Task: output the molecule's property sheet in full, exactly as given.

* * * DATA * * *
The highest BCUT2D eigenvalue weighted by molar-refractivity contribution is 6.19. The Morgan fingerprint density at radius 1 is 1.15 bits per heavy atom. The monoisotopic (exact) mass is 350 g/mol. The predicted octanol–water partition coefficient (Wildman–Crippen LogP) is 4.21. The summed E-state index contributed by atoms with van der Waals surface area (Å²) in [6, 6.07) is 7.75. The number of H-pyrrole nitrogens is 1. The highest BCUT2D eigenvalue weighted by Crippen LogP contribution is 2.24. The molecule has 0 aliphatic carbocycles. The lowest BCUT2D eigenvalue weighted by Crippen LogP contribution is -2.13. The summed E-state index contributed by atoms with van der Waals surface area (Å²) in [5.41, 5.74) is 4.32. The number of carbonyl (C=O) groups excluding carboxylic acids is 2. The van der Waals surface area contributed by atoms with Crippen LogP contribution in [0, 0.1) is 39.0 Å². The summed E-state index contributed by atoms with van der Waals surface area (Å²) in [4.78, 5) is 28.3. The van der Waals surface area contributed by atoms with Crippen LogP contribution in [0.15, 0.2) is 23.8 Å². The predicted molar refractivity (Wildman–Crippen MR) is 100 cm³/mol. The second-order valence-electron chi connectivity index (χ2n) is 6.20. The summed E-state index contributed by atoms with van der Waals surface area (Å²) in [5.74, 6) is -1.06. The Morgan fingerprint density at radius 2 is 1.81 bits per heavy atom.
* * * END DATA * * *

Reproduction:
The highest BCUT2D eigenvalue weighted by molar-refractivity contribution is 6.19. The Morgan fingerprint density at radius 1 is 1.15 bits per heavy atom. The monoisotopic (exact) mass is 350 g/mol. The predicted octanol–water partition coefficient (Wildman–Crippen LogP) is 4.21. The summed E-state index contributed by atoms with van der Waals surface area (Å²) in [6, 6.07) is 7.75. The number of H-pyrrole nitrogens is 1. The highest BCUT2D eigenvalue weighted by Crippen LogP contribution is 2.24. The molecule has 0 aliphatic carbocycles. The lowest BCUT2D eigenvalue weighted by Crippen LogP contribution is -2.13. The summed E-state index contributed by atoms with van der Waals surface area (Å²) in [5.41, 5.74) is 4.32. The number of carbonyl (C=O) groups excluding carboxylic acids is 2. The van der Waals surface area contributed by atoms with Crippen LogP contribution in [0, 0.1) is 39.0 Å². The summed E-state index contributed by atoms with van der Waals surface area (Å²) in [4.78, 5) is 28.3. The van der Waals surface area contributed by atoms with Crippen LogP contribution in [0.15, 0.2) is 23.8 Å². The predicted molar refractivity (Wildman–Crippen MR) is 100 cm³/mol. The second-order valence-electron chi connectivity index (χ2n) is 6.20. The summed E-state index contributed by atoms with van der Waals surface area (Å²) in [5.74, 6) is -1.06. The Morgan fingerprint density at radius 2 is 1.81 bits per heavy atom.